“I explored with my mind [how] to stimulate my body with wine while my mind was guiding [me] wisely, and how to take hold of folly, until I could see what good there is for the sons of men to do under heaven the few years of their lives. 4 I enlarged my works: I built houses for myself, I planted vineyards for myself; 5 I made gardens and parks for myself, and I planted in them all kinds of fruit trees; 6 I made ponds of water for my self from which to irrigate a forest of growing trees. 7 I bought male and female slaves, and I had homeborn slaves. Also I possessed flocks and herds larger than all who preceded me in Jerusalem. 8 Also, I collected for my self silver and gold, and the treasure of kings and provinces. I provided for my self male and female singers and the pleasures of men, many concubines. 9 Then I became great and increased more than all who preceded me in Jerusalem. My wisdom also stood by me. 10 And all that my eyes desired I did not refuse them. I did not withhold my heart from any pleasure, for my heart was pleased because of all my labor and this was my reward for all my labor. His conclusion in verse 11, “Thus I considered all my activities which my hands had done and the labor which I had exerted, and behold all was vanity and striving after wind and there was no profit under the sun.”
Tell me Christian, is your life about a pursuit of pleasure? Do you really think life will be satisfying if only you can get ahead a bit more to make it easier. If so, then in practical terms, you are naturalist.
3) Nihilism. This world view is the child of naturalism. It boldly recognizes that naturalism gives no ultimate meaning to life. The fruit of your labor feeds your mouth, but soon you are hungry again and there is no satisfaction in anything. Life is an absurd accident and therefore there is no point in trying. The result is complacency or despair and “I quit.” This is the basis for most people who commit suicide. There is no purpose, so why bother to endure the pain of continued existence. Don’t think for a moment that there are not Christians that fall into this trap and opt out for suicide rather than continue to face the pain of continued life here on earth. I was the executor of the estate for a man that slipped into this, and at one time we had served together as Elders in the same church.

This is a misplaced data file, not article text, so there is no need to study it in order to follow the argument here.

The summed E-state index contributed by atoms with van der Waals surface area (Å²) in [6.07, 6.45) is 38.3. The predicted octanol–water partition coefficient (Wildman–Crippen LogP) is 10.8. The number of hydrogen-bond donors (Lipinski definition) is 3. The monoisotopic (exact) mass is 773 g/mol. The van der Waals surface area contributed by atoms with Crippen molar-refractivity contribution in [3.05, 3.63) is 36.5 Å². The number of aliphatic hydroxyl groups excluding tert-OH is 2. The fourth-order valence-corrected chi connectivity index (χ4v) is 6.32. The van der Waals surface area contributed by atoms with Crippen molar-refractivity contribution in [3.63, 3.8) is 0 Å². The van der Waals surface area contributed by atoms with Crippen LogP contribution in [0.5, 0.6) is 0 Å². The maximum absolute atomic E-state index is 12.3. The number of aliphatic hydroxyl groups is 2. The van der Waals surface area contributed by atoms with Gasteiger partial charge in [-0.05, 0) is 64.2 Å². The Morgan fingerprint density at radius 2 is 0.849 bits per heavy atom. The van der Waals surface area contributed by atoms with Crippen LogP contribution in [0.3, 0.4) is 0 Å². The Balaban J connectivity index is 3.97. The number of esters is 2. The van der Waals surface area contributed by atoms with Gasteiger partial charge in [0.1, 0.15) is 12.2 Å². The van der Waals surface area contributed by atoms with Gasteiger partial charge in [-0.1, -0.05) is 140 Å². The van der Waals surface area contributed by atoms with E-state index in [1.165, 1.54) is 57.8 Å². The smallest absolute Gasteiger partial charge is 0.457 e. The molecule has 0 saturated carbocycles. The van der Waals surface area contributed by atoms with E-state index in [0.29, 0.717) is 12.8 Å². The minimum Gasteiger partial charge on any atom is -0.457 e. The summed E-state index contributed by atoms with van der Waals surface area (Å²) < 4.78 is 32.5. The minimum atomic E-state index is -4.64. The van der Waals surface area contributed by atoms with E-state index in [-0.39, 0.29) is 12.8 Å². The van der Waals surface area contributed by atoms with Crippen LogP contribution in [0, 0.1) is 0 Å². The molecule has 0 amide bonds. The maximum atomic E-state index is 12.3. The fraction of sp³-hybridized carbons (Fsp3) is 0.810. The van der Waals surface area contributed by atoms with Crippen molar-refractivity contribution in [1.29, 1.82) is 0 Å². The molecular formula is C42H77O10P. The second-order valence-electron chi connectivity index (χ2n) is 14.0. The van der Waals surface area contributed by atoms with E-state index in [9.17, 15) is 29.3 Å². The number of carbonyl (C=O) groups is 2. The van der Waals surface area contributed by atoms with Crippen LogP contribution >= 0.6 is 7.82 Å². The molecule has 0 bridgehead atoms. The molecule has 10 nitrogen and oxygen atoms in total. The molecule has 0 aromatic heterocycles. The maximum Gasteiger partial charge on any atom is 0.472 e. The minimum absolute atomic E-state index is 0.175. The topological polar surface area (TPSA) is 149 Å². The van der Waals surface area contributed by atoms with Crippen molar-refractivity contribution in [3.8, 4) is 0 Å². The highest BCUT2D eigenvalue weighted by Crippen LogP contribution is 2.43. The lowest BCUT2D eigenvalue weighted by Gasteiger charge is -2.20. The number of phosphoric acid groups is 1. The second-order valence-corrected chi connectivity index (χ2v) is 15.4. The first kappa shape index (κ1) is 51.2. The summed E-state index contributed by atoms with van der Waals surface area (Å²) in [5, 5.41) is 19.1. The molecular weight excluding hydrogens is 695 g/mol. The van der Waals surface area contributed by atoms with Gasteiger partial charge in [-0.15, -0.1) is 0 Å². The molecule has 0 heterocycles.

4) Existentialism. This philosophy also views life as absurd because life ends in the grave, but you need to go on and make your choices anyway. Contentment and meaning come from doing your own thing and not subjecting yourself to the world, for it is considered to be stupid anyway. Indifference to others develops. If you think that life will finally be satisfying when no one can tell you what to do, and you are the captain of your own ship, the master of your own fate, then in practical terms, you are an existentialist.
5) Pantheism. This is another world view that has taken a strong foothold in our society. This is the view of Eastern mysticism. Physical life is relatively unimportant, so only the bare essentials for it are done. In this view contentment comes not from having or doing, but from being. The goal is to become one with universe, thereby becoming nothing yourself. That is the state of Nirvana. Peace and tranquility are gained by withdrawing from the world through meditation and solitude. As one person put it, you have achieved ultimate success when you no longer involved with the problems of life and you have become like a rock with a smile painted on it.
Christianity has been severely assaulted by eastern mystical thought. Mystical spirituality is elevated above the mind and actions. This is true with many Christian ascetics. Some professing believers have even come to substitute Biblical meditation, which is an active mind striving hard to understand the world from God’s perspective, to eastern mediation in which a mantra is used to open you up to whatever is out there. I need to be frank here, there is a direct parallel to this in the practice of some Charismatics who claim it is their private prayer language. 1 Cor. 14:15 states that we are to pray with the spirit and with the mind. Both spirit and intellect are involved in proper prayer. If you are seeking a relationship with God, but are leaving your mind out to lunch in the quest, then you have succumbed to the pantheistic world view of the eastern mystics.